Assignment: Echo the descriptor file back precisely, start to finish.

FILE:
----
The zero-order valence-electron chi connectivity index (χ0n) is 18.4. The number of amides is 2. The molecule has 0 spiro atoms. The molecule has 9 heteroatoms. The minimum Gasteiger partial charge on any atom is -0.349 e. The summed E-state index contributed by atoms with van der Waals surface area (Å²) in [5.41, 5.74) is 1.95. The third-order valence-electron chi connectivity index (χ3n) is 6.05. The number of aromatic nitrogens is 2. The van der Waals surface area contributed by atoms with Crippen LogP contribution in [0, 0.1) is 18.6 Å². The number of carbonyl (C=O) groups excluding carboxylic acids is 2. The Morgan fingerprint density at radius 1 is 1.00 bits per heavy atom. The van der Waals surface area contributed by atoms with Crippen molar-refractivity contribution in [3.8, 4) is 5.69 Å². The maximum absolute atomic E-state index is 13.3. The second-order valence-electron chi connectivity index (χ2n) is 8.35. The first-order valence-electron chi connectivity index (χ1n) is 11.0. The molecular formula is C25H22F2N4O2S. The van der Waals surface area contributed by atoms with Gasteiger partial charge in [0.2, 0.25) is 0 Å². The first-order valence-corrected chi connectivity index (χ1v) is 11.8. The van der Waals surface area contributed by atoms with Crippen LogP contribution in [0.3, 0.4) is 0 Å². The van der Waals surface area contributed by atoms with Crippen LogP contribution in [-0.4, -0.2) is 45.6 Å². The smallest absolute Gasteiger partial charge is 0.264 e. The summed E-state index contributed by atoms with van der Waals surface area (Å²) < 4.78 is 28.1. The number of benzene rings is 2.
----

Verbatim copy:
The zero-order valence-electron chi connectivity index (χ0n) is 18.4. The number of amides is 2. The molecule has 0 spiro atoms. The molecule has 9 heteroatoms. The minimum Gasteiger partial charge on any atom is -0.349 e. The summed E-state index contributed by atoms with van der Waals surface area (Å²) in [5.41, 5.74) is 1.95. The third-order valence-electron chi connectivity index (χ3n) is 6.05. The number of aromatic nitrogens is 2. The van der Waals surface area contributed by atoms with Crippen LogP contribution in [0, 0.1) is 18.6 Å². The number of carbonyl (C=O) groups excluding carboxylic acids is 2. The Morgan fingerprint density at radius 1 is 1.00 bits per heavy atom. The van der Waals surface area contributed by atoms with Crippen molar-refractivity contribution in [3.8, 4) is 5.69 Å². The maximum absolute atomic E-state index is 13.3. The second-order valence-electron chi connectivity index (χ2n) is 8.35. The first-order valence-electron chi connectivity index (χ1n) is 11.0. The molecular formula is C25H22F2N4O2S. The van der Waals surface area contributed by atoms with Gasteiger partial charge in [0.2, 0.25) is 0 Å². The first-order valence-corrected chi connectivity index (χ1v) is 11.8. The van der Waals surface area contributed by atoms with Crippen LogP contribution in [0.3, 0.4) is 0 Å². The van der Waals surface area contributed by atoms with Crippen LogP contribution in [-0.4, -0.2) is 45.6 Å². The smallest absolute Gasteiger partial charge is 0.264 e. The summed E-state index contributed by atoms with van der Waals surface area (Å²) < 4.78 is 28.1. The number of benzene rings is 2.